Although quite steep, the climb was relatively short, so I was still quite early when I left the track to follow a faint path that led up to quite a substantial cairn on the side of The Shank of Donald Young, (you've got to love the names). There were a couple of things that are worth a mention about this cairn; firstly it's not at the highest point, (this is marked by a much more mundane cairn); and secondly it was built with a brilliantly white stone that looks a bit like granite but probably isn't. It's probably a quartz of some kind but I'm open to suggestions.
By now the sun had disappeared to be replaced with low, threatening clouds and the wind was picking up, but I was hungry so I sheltered behind the cairn and had a fifteen minute break for lunch. By the time I moved on I could feel the first drops of rain in the wind. I dropped down to pick up the track where I'd left it earlier and carried on, hoping that my worries about it coming to an end were misplaced. I was to be disappointed!
My out of date map promised me that a path did exist down the side of the Burn of Duskintry, which was only a quarter of a mile or so across some burned back heather, so I set of for a bit of "wild walking". As it happens I picked up a faint path along the edge of the burning and, after one or two false starts, this slowly became an obvious if rather soggy track heading diagonally down towards the burn.
This turned out to be a pleasant part of the day. I was sheltered from the wind in the valley and although the path was boggy in places, (I don't think we'll do this walk in early spring or autumn), it was easy to follow and easy underfoot. Eventually the valley opens out a little where the burn feeds into the Water of Saughs and although my map had suggested another "interesting" river crossing, I was pleased, and a little surprised, to find an estate footbridge.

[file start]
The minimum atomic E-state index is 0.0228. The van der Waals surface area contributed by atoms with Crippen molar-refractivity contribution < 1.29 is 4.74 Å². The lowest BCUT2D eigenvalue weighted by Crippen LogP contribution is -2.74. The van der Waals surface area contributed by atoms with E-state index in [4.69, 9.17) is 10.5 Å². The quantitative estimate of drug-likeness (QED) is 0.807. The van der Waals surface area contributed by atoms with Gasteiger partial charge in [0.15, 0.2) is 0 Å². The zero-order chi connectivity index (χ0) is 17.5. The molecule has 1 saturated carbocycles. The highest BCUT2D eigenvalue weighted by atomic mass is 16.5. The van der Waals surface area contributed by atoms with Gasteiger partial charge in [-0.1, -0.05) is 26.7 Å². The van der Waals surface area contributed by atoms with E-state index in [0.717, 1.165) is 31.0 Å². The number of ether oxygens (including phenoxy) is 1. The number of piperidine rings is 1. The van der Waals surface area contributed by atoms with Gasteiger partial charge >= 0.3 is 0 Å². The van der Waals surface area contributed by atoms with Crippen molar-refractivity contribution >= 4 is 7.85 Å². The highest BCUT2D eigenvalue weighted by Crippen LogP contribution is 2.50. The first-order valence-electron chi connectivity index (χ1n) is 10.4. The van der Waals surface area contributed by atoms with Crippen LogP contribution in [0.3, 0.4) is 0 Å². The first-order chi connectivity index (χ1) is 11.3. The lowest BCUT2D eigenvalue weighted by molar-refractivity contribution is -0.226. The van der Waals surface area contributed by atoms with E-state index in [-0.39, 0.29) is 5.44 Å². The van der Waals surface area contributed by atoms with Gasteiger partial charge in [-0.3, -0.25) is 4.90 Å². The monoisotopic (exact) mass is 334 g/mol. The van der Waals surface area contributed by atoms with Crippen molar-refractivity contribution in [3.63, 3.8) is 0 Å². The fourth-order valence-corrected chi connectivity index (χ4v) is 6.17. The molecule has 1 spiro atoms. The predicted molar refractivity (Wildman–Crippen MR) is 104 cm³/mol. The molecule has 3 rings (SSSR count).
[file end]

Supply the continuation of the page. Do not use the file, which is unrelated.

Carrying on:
The footbridge was a welcome sight, (the river was quite turbulent at this point and I have a feeling that trying to cross might have been more than interesting), however the bridge was built from timber and wire rope so it was a little bit bouncy! I'm sure that it's perfectly safe but it still made me smile a bit. I also love the notice that says it's for estate people only. I wonder if anybody reads it and decides not to use it and tries to get across the rocks instead. I think not! From the here the path follows the banks of the river until it crosses a small burn where it meets the route to the zigzag climb I mentioned earlier.
From here it was a straightforward walk back to the original estate track towards the car park. By now I was in full waterproofs and the wind was in my face, so not the most enjoyable walk out. The workmen were still there and although I'm sure it's a great place to come to work on a nice day it can't be just as great when the weather turns. As for Glen Lethnot, on the up side it was a nice walk and it's obviously a lot quieter than its neighbours, but on the downside it was almost completely devoid of wildlife. There were a few LBBs and lots of grouse with their chicks, but there were no deer and no "big birds", in fact I saw no raptors at all and only one or two crows. Maybe the workmen put them off.
I had left the car just after half past nine and was back just after two o'clock. Walking on my own means that I walk a little quicker and don't stop as often or for as long so it might be an hour or so longer the next time if Mo comes with me.